The acculturation gap-distress hypothesis posits that discrepancies in cultural preferences and values among parents and their children in immigrant families lead to family conflict, further giving rise to child psychological distress. Studies examining this hypothesis have not independently examined parent-child gaps in specific acculturation domains among Mexican immigrant families. The main purpose of this study was to cross-sectionally examine whether parent-child acculturation gaps in the domains of language, cultural behaviors, cultural identification, and cultural values in the American culture and Mexican culture are associated with more family conflict and greater child psychological distress in Mexican immigrant families. The sample consisted of 84 Mexican/Mexican-American identified undergraduate students. Path analysis results indicated that larger parent-child acculturation gap in Mexican cultural values was associated with more family conflict; in turn, more family conflict was associated with greater child psychological distress. This study’s findings may help better understand the complex and diverse functions of acculturation gaps in Mexican immigrant families.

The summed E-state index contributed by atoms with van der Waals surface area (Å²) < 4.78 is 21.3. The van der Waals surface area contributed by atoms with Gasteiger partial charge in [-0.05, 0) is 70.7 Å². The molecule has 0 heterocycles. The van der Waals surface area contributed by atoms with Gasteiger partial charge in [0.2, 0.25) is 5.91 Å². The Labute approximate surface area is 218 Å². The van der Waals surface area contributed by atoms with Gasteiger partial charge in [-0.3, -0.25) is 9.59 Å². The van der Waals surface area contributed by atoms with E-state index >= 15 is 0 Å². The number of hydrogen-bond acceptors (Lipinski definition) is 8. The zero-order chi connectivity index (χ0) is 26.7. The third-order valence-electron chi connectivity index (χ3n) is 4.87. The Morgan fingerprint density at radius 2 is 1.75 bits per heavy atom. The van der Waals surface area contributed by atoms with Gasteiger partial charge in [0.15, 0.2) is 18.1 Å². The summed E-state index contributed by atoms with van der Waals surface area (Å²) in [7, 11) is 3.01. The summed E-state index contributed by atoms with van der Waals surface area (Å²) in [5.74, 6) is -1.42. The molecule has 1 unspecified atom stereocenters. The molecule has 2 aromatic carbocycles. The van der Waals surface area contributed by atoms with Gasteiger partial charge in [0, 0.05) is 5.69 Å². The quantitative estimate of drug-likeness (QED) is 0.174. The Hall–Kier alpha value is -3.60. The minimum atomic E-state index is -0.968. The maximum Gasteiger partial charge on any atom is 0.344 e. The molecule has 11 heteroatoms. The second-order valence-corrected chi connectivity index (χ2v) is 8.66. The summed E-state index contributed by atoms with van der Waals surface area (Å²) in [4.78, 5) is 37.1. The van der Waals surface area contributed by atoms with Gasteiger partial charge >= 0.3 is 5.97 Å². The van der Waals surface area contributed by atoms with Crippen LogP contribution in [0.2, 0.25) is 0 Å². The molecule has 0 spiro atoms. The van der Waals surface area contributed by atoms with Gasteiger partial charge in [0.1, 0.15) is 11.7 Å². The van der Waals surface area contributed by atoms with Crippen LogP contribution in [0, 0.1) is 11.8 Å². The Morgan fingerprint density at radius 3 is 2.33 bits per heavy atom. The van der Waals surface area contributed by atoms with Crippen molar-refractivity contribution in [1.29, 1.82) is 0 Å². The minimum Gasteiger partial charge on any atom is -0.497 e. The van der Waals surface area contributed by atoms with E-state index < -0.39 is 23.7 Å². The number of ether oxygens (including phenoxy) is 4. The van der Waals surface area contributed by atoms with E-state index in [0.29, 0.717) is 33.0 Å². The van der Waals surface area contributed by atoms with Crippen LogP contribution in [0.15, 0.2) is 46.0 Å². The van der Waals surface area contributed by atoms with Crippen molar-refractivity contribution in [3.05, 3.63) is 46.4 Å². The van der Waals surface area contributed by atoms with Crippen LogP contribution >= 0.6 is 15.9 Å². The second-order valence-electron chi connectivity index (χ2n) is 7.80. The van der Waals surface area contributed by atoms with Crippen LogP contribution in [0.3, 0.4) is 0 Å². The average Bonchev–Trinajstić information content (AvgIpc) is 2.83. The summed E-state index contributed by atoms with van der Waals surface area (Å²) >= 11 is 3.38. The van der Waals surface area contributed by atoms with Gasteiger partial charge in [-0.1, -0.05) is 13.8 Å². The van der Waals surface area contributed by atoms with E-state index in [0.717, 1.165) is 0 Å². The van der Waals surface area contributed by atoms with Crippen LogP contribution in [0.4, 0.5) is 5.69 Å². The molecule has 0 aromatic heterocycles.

|Commitee:||Halim, May L., Rodriguez, Norma, Urizar, Guido G.|
|School:||California State University, Long Beach|
|School Location:||United States -- California|
|Source:||MAI 55/02M(E), Masters Abstracts International|
|Subjects:||Social psychology, Ethnic studies|
|Keywords:||Acculturation, Acculturation gaps, Latino/mexican/mexican-american mental health, Mexican/mexican-american families|
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